The Public Protector will take on Sars commissioner in the Constitutional Court next month in the battle for access to former president Jacob Zuma’s tax returns.
PUBLIC Protector advocate Busisiwe Mkhwebane will take on SA Revenue Service (Sars) commissioner Edward Kieswetter at the Constitutional Court next month in the battle for access to former president Jacob Zuma’s tax returns.
Mkhwebane’s move follows a 2018 complaint by former DA leader Mmusi Maimane after The President’s Keeper by seasoned investigative journalist Jacques Pauw was published.
The explosive book detailed claims that Zuma had received R1 million a month from Royal Security, a company owned by ANC supporter Roy Moodley.
Mkhwebane has been trying to gain access to Zuma’s tax returns since Maimane’s complaint following the book’s publication.
In her papers filed at the apex court, Mkhwebane states that she strongly disagreed with the taxman’s legal opinion that senior advocate Ngwako Maenetje suggesting that the Public Protector had no power to summon Sars to provide her with Zuma’s tax returns.
Mkhwebane then obtained a second opinion from another senior advocate Muzi Sikhakhane, who stated that the Public Protector can only be limited by the Constitution, which is superior to the Tax Administration Act used by Kieswetter.
She said she could not send Sikhakhane’s opinion to Kieswetter due to her busy schedule.
In March, North Gauteng High Court Judge Peter Mabuse ordered Mkhwebane to pay 15% of the costs in the matter from her own pocket after she challenged Kiewetter’s decision not to allow her access top Zuma’s tax returns.
”If the appeal fails, we submit that the applicant (Mkhwebane) must pay the costs of the application, on the party and party scale.
Similarly, if the appeal succeeds the first respondent (Kieswetter) must pay the costs. In other words, costs must follow the results and be costs in the appeal,” read Mkhwebane’s written submissions prepared by senior advocate Dali Mpofu and Tholoana Motloenya.
Mkhwebane maintained that there is no room in this matter for either punitive costs against any party not to mention personal costs against any individual official.
”It is clearly in the public interest that the disputed legislation be authoritatively interpreted. Here the public official against whom a personal cost order was sought and granted was neither personally cited nor specifically informed thereof,” stated her advocates’ submissions.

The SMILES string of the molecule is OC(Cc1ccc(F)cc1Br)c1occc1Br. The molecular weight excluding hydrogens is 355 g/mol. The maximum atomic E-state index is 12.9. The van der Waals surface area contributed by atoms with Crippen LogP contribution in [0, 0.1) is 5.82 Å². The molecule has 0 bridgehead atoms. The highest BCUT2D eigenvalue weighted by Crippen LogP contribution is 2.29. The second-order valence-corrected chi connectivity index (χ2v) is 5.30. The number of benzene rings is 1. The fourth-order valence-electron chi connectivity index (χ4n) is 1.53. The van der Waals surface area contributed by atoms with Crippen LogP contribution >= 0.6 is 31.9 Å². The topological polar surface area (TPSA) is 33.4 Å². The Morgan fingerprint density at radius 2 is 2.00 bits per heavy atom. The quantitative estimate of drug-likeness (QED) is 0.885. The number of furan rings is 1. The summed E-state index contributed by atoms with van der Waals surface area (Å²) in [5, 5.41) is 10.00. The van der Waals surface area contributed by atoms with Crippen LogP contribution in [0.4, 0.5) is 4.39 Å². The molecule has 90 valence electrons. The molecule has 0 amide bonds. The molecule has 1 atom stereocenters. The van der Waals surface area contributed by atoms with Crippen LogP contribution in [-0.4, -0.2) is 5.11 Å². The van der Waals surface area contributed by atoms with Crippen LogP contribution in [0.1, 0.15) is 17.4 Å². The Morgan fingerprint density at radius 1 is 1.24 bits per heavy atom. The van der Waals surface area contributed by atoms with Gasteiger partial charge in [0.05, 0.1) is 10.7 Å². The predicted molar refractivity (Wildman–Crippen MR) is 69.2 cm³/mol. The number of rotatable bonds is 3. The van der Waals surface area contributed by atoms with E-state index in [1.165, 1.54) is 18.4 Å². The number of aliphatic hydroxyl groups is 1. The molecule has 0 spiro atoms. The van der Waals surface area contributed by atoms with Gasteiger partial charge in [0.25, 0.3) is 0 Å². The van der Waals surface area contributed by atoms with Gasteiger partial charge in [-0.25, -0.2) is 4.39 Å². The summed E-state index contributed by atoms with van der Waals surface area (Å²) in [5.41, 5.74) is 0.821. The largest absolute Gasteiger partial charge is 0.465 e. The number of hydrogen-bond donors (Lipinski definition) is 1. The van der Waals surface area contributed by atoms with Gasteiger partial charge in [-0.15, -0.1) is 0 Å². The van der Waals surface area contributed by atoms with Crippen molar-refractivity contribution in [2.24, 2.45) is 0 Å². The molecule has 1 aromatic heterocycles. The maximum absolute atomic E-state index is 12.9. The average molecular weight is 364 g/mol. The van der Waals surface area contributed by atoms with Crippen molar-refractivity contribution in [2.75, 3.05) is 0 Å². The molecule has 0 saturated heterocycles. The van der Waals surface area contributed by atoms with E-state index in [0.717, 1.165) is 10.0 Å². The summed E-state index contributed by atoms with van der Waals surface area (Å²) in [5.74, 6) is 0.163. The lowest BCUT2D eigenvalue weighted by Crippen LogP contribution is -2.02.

But Kieswetter has also come out guns blazing, saying that Mkhwebane negligently failed to provide Sars with the legal advice intended to counter its own legal opinion.
”Despite these principles already having been identified by Sars prior to the high court litigation, the Public Protector elected not to pursue the indicated legal recourse available to her. She litigated with reckless disregard for various procedural requirements, substantive rights, and constitutional principles. She also wantonly accused the commissioner (Kieswetter) of violating the law and the Constitution, persisting in this stance even before this Court. She attacks SARS’ counsel for an attributed constitutional ‘nostalgia’,” read Sars’ submissions.
Kieswetter said Mkhwebane had failed to remedy her conduct in litigation which was censured in the matter of the SA Reserve Bank Absa lifeboat.
”As this court confirmed, where organs of the state (and more specifically the Public Protector herself) litigates in such fashion, courts can and should make an appropriate, punitive de bonis propriis (from her own pockets) costs order against her,” read Kieswetter’s submissions by senior advocate Jeremy Gauntlett and Frank Pelser.
The Constitutional Court will hear arguments in the matter next Thursday.